Crystal River, Florida calls itself the Home of the Manatee. This small town, located on the west coast of Florida alongside the Gulf of Mexico, is unique in that it’s the only place in the United States where one is allowed to swim alongside these friendly and gentle giants, who are harmless and lack any system of defense. Federal and state laws attempt to provide manatees with as much protection as possible.
Other than in Crystal River, law enforcement considers that for a person even to approach a manatee is illegal harassment. The typical manatee is about 9 feet long and weighs 1000 pounds but, despite its size, it’s an endangered species and deaths from boat strikes are frequent.
|Manatees are elephants cousins|
|Save the Manatee Florida license plate|
Like Pat and me, the manatee spends most of its time eating, resting and in travel. Like Pat and me also, it needs to swim in warm water. Prolonged exposure to water temperatures below 68 degrees Fahrenheit leads to its death and that sad fact brings us back to the little town of Crystal River. In winter, the waters of the Gulf of Mexico can become surprisingly cool – except in Crystal River. The town spreads itself around picturesque Kings Bay, which is fed by 50 springs keeping water in the bay at a year round temperature of at least 72 degrees Fahrenheit. Consequently, Kings Bay is home to over 400 manatees during winter.
Florida welcomes many visitors from Canada and the northern part of the United States during the winter months. We call them “snowbirds from up north”, who are wise enough to avoid the cold weather. The manatees in Kings Bay during winter are similarly motivated and are intelligent. Manatees are curious and possess a long term memory, which must be useful when the waters of the Gulf start to cool. Oddly enough, they don’t much care whether they are swimming in freshwater or sea water. They also talk to each other by making a wide range of sounds. They hear well, despite the absence of ear lobes, and can differentiate colors.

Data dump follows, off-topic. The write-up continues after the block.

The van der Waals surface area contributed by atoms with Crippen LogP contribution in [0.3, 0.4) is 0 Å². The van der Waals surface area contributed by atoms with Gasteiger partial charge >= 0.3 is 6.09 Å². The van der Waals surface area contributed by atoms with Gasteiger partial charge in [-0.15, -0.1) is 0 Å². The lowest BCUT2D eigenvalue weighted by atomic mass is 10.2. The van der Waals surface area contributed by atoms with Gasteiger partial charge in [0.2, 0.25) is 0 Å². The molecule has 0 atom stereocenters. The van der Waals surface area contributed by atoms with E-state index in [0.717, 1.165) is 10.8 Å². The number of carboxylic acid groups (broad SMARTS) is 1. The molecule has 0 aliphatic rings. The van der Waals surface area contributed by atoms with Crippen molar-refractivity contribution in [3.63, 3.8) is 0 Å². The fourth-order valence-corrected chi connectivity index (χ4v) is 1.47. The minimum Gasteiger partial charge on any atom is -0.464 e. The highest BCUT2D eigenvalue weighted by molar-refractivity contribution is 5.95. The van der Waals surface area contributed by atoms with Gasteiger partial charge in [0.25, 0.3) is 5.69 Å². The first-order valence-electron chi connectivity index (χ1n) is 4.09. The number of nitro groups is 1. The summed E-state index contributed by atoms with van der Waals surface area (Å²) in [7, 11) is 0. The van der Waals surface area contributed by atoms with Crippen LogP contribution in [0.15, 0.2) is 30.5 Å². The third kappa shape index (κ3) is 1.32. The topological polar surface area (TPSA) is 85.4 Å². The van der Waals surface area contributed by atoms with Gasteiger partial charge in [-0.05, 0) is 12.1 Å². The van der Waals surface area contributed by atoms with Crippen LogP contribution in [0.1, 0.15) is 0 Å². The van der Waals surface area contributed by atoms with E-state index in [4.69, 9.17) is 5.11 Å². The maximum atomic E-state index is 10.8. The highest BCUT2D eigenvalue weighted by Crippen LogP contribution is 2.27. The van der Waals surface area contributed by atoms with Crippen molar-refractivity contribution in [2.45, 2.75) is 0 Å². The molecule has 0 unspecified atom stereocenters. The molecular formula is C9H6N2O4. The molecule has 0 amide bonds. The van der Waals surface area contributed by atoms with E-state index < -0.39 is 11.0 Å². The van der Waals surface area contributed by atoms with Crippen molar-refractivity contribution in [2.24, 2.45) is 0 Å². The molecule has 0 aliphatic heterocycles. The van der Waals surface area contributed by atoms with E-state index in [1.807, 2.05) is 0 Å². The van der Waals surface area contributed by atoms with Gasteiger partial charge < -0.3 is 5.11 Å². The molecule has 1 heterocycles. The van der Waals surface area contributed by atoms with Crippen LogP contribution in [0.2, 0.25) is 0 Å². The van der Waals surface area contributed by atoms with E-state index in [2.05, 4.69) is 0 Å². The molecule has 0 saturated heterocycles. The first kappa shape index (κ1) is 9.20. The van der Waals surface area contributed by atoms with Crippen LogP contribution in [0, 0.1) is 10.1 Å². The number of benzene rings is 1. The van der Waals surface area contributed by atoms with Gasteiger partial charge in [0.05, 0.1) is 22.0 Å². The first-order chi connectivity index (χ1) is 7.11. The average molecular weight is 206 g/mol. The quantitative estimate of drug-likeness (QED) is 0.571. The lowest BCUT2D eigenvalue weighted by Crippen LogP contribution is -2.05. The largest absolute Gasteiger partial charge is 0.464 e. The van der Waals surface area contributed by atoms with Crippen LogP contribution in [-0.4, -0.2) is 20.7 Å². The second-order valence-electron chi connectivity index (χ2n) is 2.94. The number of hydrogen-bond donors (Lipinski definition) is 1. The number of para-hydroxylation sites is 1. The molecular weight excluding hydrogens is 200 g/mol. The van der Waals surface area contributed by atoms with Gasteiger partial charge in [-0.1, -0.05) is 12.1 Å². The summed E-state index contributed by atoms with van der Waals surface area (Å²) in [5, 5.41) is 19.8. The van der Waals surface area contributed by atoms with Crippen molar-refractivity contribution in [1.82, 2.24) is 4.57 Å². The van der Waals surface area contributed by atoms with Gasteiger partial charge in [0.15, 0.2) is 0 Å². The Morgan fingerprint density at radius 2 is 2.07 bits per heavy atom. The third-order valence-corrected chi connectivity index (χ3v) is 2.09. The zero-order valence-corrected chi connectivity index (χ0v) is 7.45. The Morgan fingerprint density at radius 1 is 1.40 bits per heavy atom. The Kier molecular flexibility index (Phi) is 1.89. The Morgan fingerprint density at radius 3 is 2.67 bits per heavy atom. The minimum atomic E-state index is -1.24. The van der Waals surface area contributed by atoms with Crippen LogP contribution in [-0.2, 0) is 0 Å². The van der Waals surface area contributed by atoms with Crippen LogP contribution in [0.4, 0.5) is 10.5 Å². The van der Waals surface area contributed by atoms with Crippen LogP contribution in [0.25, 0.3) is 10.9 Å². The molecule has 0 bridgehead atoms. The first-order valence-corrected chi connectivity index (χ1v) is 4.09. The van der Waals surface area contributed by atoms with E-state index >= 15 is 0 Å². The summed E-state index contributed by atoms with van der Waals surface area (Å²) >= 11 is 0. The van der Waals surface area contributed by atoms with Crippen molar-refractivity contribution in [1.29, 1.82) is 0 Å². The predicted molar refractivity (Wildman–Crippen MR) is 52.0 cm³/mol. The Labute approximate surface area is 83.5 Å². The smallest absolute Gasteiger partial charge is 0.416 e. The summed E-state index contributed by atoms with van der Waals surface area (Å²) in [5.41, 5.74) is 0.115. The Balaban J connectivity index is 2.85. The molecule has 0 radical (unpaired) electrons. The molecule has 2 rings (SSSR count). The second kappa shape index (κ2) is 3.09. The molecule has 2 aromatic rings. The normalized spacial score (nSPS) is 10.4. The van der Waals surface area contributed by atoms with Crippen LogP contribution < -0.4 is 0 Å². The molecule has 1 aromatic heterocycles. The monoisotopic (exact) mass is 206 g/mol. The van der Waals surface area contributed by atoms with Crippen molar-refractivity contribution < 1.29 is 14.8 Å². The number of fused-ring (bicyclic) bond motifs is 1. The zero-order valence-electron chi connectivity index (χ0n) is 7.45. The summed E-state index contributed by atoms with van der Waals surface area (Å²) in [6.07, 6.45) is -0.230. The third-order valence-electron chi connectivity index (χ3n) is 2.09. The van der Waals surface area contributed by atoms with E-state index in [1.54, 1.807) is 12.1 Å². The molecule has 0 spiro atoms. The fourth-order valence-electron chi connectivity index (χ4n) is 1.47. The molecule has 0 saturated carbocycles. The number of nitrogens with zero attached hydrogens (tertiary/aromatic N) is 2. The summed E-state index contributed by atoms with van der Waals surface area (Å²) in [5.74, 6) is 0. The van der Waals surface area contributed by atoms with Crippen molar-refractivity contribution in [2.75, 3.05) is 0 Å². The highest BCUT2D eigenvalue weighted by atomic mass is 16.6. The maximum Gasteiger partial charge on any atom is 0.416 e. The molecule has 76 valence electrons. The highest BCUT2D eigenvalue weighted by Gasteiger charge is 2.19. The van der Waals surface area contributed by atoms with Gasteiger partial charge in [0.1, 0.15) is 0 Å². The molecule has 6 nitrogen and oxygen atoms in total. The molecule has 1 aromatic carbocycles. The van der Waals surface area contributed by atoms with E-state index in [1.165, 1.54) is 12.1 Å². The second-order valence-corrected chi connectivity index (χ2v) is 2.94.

|Crystal River marina|
|Pat, Bob and Tara Patten on Crackers dock|
|Crackers Bar and Grill in Crystal River|
|Tara, Pat and Bob Patten at the Wild Life Refuge|
When we next visited our favorite bar in Lake County, Florida, about 50 miles to the east of Crystal River, it was much busier than usual. Snowbirds from up north had been arriving. Like the manatees, they were intelligent and talkative. The pleasure of their company compensated us for our failure in Crystal River to meet a real live manatee.
This piece, written by Bob, was originally posted on our website on September 27, 2013.